Date of Award

12-15-2014

Document Type

Open Access Dissertation

Department

Mechanical Engineering

First Advisor

Fanglin (Frank) Chen

Abstract

Solid oxide fuel cells (SOFCs) have been considered as one of the most promising technologies for future energy conversion since they can in principle be operated with fuels ranging from H2 to any hydrocarbon fuel. However, the system cost and coking (when using hydrocarbon as fuel) issues for the state-of-art electrode materials/designs often limit their further application. The objective of this Ph.D dissertation is aiming at overcoming these problems and accelerating SOFC commercialization. One approach to cost reduction is lowering the SOFC operating temperature to below 800 or even 600 oC, so that inexpensive materials can be used and quick start-up and SOFC durability can be improved. However, the overall electrochemical performance of an SOFC system will significantly decrease with a reduced operating temperature due to increased ohmic resistance of the electrolyte and polarization resistances of the electrode reactions. Ohmic resistance could be reduced by decreasing thickness of the electrolyte or using electrolyte with high ionic conductivity. Polarization resistance could be reduced by applying novel microstructured electrodes. Here we have fabricated a novel hierarchically oriented porous anode-supported solid oxide fuel cell with thin Gd0.1Ce0.9O2 (GDC) electrolyte by freeze-drying tape-casting and drop-coating. Three dimensional (3D) X-ray microscopy and subsequent analysis have demonstrated that the substrate has a graded open and straight pore/channel structure. The diameter of pore size on the bottom and top surface, porosity distribution along thickness direction and tortuosity factor have been determined by SEM and calculation with help of Matlab. The novel microstructure is expected to facilitate gas diffusion in the anode during fuel cell operation. The cell performance at low temperature ranging from 500-600 oC has been evaluated systematically. SOFCs with such Ni-GDC anode, GDC film (30 μm) electrolyte, and La0.6Sr0.4Co0.2Fe0.8O3-GDC (LSCF-GDC) cathode show significantly enhanced cell power output of 1.021 W cm-2 at 600 °C using H2 as fuel and ambient air as oxidant. Since cathode has been the center of the focus in the electrode development largely because oxygen reduction is more difficult to activate in SOFCs operating at commercially relevant temperature. Consequently, it is critically important to develop new cathode material or novel cathode microstructures with low polarization loss to maintain sufficient high electrochemical activity to enable SOFC operating at temperatures of below 600 oC. We have prepared SOFCs with hierarchically porous nano cathode network by a novel vacuum-free infiltration and subsequent freeze-drying combustion. The straight open GDC cathode skeleton and NiO-GDC anode substrate prepared by freeze-drying tape-casting facilitate mass transport while the nano cathode catalyst promotes the electrochemical reactions. The cell with straight open electrodes and hierarchically porous cathode network demonstrates a maximum power density of 0.65 Wcm-2 at 500 oC and impressive stability for more than 500 h at 400 oC using H2 as fuel and ambient air as oxidant. The simple and cost-effective fabrication process is expected to significantly impact the SOFC operability and accelerate its commercialization.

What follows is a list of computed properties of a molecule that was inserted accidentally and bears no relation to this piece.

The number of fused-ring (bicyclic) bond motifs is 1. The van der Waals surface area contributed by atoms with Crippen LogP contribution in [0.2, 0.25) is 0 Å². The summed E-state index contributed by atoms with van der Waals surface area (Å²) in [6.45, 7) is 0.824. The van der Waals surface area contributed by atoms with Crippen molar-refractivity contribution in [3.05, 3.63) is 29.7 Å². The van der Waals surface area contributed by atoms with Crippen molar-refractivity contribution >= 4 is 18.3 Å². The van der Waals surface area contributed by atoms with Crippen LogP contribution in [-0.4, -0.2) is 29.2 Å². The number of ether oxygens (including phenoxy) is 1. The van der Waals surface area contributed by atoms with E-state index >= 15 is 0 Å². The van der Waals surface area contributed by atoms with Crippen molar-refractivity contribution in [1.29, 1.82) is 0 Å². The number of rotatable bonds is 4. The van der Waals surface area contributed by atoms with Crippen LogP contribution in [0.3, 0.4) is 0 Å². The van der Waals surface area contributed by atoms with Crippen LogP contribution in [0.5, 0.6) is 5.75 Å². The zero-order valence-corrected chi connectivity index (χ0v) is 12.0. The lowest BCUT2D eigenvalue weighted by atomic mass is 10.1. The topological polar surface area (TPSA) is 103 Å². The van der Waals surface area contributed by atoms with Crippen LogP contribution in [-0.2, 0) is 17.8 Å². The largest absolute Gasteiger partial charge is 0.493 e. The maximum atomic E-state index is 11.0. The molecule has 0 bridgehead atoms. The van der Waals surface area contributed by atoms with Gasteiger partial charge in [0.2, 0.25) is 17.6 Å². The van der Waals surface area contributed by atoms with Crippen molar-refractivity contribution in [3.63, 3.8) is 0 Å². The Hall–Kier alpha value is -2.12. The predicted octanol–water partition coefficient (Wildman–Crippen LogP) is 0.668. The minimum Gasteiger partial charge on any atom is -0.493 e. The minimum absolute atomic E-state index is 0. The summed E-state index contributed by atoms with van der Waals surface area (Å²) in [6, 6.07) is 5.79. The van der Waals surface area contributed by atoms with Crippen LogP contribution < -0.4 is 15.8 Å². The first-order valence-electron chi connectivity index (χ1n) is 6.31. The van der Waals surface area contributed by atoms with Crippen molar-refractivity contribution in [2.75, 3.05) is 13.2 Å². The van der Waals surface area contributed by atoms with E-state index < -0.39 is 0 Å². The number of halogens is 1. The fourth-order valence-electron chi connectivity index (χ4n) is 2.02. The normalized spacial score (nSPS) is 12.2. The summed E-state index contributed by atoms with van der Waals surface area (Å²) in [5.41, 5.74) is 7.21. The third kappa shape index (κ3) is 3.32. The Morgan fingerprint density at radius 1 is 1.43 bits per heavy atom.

Another advantage of SOFCs compared with other energy conversion systems is the capability of direct utilization of hydrocarbon fuel. However, carbon species adsorb strongly on Ni surface and thus blocks the active site for electrochemical reactions, resulting in rapid performance degradation. In this research, we present an innovative and simple design for enhancing the coking resistance of the conventional nickel cermet SOFC anode. A thin nanoscale samaria doped ceria (SDC) catalyst layer has been deposited on the wall surface of the Ni-yttria-stabilized zirconia (Ni-YSZ) anode internal gas diffusion channel (5-200 μm in size) via a combination of freeze-drying tape-casting and vacuum-free infiltration. The efficiency for catalyst infiltration has been significantly improved by using hierarchically porous anode structure with open and straight channels. Single cells with nanoscale SDC layer show very stable cell performance and a peak power density of 0.65 Wcm-2 at 800 oC using methane as fuel, more than one order of magnitude higher than that for the cells using Ni-YSZ anode without the SDC catalyst layer. High resolution transmission electron microscopy (HRTEM) analysis indicates that nanoscale SDC layer can prevent the formation or growth of nickel carbide (onset of coking).

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